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DJ Simpson

A Mead Gallery Exhibition

Wed 18 Jan – Sat 11 Mar 2006

DJ Simpson has been described as ‘a painter who doesn’t paint’, and refers to his own work as ‘drawing with electricity’. He is renowned for his large scale paintings which humorously reference grand works from the Abstract Expressionist canon, and the influence of painters such as Jackson Pollock and Willem de Kooning resonate playfully throughout his work.

Simpson works with laminated panels which are either pre-painted or have a bonded surface such as formica. His ‘brush’ is an electric routing tool, commonly used for the fine finishing of carpentry. He employs this tool to perform a fluid, abstract gesture, gouging into the colourful plywood or MDF panels to reveal the hidden textures underneath.

The end results are beautifully vibrant and energetic artworks which sit somewhere between drawing, painting, sculpture and installation. Their sheer scale and technique parodies and expands the history and language of modern abstract painting.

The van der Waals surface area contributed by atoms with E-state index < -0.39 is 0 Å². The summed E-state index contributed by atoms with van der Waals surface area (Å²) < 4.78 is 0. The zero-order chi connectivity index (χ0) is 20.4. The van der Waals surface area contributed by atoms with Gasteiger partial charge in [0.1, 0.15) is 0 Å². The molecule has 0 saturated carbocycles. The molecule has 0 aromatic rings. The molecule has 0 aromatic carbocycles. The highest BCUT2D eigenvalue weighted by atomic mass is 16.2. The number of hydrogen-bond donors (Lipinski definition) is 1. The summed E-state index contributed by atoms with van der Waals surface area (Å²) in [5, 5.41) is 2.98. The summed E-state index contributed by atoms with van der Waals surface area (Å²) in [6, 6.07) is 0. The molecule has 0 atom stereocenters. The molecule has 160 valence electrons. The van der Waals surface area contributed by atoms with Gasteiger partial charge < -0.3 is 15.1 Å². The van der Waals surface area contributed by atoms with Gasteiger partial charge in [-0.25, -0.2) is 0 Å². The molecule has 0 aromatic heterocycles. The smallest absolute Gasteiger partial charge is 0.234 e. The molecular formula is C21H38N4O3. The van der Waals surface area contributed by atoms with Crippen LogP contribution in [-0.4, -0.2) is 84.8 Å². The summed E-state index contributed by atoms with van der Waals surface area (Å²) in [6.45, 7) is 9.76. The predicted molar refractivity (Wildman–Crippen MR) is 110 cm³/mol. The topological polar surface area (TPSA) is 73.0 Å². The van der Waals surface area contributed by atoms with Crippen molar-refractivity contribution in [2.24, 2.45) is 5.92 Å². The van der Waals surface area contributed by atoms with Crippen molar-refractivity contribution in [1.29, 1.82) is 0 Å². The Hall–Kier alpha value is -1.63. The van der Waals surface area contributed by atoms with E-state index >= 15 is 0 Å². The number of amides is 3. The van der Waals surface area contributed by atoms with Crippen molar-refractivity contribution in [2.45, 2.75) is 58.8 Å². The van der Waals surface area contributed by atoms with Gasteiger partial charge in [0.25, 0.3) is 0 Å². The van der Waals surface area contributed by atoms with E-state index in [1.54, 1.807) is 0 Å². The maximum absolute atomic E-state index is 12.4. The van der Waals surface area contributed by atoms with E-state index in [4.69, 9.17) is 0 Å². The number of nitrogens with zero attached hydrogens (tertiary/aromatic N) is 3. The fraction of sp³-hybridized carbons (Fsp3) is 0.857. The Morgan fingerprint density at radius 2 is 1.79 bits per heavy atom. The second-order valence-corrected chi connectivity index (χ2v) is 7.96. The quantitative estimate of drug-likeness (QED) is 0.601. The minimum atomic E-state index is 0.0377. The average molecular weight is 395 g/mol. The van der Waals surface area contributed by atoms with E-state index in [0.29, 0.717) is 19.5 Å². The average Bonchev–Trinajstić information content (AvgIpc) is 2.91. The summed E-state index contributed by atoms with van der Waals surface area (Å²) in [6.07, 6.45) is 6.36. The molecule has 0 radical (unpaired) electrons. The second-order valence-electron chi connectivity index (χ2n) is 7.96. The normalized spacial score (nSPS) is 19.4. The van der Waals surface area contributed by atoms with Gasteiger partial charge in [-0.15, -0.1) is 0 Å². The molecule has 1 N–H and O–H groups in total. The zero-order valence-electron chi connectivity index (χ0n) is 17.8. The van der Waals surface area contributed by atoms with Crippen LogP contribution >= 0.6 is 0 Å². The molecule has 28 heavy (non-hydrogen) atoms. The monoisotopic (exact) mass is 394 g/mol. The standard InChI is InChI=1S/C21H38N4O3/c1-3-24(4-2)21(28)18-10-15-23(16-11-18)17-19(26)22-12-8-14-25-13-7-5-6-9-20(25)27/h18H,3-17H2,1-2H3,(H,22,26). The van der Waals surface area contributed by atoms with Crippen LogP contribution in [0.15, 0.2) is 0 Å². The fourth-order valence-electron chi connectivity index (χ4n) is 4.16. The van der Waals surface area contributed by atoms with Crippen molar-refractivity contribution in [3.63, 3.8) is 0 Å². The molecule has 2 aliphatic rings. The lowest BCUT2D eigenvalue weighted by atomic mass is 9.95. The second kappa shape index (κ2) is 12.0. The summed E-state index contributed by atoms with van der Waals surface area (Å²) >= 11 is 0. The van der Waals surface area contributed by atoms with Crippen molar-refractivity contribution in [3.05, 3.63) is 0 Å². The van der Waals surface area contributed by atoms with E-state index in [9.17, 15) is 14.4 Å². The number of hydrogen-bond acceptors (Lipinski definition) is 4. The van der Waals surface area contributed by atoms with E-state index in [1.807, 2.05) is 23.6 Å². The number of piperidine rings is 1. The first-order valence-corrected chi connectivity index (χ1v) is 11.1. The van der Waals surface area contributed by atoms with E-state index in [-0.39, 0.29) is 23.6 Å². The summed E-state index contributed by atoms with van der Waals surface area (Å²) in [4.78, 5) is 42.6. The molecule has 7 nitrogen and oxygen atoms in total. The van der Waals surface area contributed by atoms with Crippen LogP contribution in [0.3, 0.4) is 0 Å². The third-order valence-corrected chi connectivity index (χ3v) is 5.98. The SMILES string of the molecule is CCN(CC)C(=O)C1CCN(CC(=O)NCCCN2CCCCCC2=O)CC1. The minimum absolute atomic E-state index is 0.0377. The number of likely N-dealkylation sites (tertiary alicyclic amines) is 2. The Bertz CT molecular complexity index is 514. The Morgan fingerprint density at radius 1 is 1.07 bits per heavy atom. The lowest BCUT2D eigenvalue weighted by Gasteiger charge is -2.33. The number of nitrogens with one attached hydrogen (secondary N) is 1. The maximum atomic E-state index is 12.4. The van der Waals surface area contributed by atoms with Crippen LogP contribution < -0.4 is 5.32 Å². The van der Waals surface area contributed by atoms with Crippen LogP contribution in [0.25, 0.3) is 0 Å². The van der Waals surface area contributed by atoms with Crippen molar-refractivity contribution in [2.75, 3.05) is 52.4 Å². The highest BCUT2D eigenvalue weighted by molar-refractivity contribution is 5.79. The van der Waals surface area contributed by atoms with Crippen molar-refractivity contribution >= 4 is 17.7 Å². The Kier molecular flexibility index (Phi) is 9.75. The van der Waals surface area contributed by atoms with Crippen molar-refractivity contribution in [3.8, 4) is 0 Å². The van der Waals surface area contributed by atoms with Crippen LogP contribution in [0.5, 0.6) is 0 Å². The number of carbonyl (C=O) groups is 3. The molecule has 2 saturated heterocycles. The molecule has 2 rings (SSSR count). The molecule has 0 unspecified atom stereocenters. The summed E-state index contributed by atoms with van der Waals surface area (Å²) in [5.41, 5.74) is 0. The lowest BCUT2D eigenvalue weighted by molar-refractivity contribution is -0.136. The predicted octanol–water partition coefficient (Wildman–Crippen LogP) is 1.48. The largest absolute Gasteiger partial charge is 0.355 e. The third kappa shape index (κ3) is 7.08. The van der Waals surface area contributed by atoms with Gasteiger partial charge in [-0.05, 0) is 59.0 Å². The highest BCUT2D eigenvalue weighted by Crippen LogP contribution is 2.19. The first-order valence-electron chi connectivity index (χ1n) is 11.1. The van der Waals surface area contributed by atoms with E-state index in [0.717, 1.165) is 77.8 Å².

This exhibition is DJ Simpson’s first major museum show since ‘New Labour’ at the Saatchi Gallery in 2001. It presents significant works from collections and galleries in Europe and presents an important survey of Simpson’s development into the mature phase of his career.

The issues around drawing, painting and abstraction with which Simpson engages are expanded in a discrete exhibition of some of the most important works from the University’s own collection. These include major early paintings by Patrick Heron, Gene Davies and Jack Bush as well as works relating to recent acquisitions of major installations by David Batchelor, Ian Davenport and Liam Gillick.

The exhibition is accompanied by a beautiful illustrated book with essays by David Burrows and Simon O’Sullivan.